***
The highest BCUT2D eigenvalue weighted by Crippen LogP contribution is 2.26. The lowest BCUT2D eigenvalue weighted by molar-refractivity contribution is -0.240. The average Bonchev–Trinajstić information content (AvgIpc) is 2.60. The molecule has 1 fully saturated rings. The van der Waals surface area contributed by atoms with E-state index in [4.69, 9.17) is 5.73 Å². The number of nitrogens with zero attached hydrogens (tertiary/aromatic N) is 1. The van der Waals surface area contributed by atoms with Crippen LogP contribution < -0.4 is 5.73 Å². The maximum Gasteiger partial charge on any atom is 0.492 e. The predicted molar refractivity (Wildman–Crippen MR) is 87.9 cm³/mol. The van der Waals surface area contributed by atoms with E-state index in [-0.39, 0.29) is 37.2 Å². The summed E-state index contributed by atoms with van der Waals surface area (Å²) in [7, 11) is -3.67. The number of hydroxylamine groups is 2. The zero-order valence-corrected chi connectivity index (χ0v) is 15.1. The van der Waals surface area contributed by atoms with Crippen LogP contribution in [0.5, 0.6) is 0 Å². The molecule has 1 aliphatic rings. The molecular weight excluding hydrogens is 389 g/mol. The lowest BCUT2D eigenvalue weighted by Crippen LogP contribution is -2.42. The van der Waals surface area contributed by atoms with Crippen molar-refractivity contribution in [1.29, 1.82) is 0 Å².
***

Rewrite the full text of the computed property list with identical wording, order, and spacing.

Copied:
The highest BCUT2D eigenvalue weighted by Crippen LogP contribution is 2.26. The lowest BCUT2D eigenvalue weighted by molar-refractivity contribution is -0.240. The average Bonchev–Trinajstić information content (AvgIpc) is 2.60. The molecule has 1 fully saturated rings. The van der Waals surface area contributed by atoms with E-state index in [4.69, 9.17) is 5.73 Å². The number of nitrogens with zero attached hydrogens (tertiary/aromatic N) is 1. The van der Waals surface area contributed by atoms with Crippen LogP contribution < -0.4 is 5.73 Å². The maximum Gasteiger partial charge on any atom is 0.492 e. The predicted molar refractivity (Wildman–Crippen MR) is 87.9 cm³/mol. The van der Waals surface area contributed by atoms with E-state index in [-0.39, 0.29) is 37.2 Å². The summed E-state index contributed by atoms with van der Waals surface area (Å²) in [7, 11) is -3.67. The number of hydroxylamine groups is 2. The zero-order valence-corrected chi connectivity index (χ0v) is 15.1. The van der Waals surface area contributed by atoms with Crippen LogP contribution in [0.5, 0.6) is 0 Å². The molecule has 1 aliphatic rings. The molecular weight excluding hydrogens is 389 g/mol. The lowest BCUT2D eigenvalue weighted by Crippen LogP contribution is -2.42. The van der Waals surface area contributed by atoms with Crippen molar-refractivity contribution in [1.29, 1.82) is 0 Å².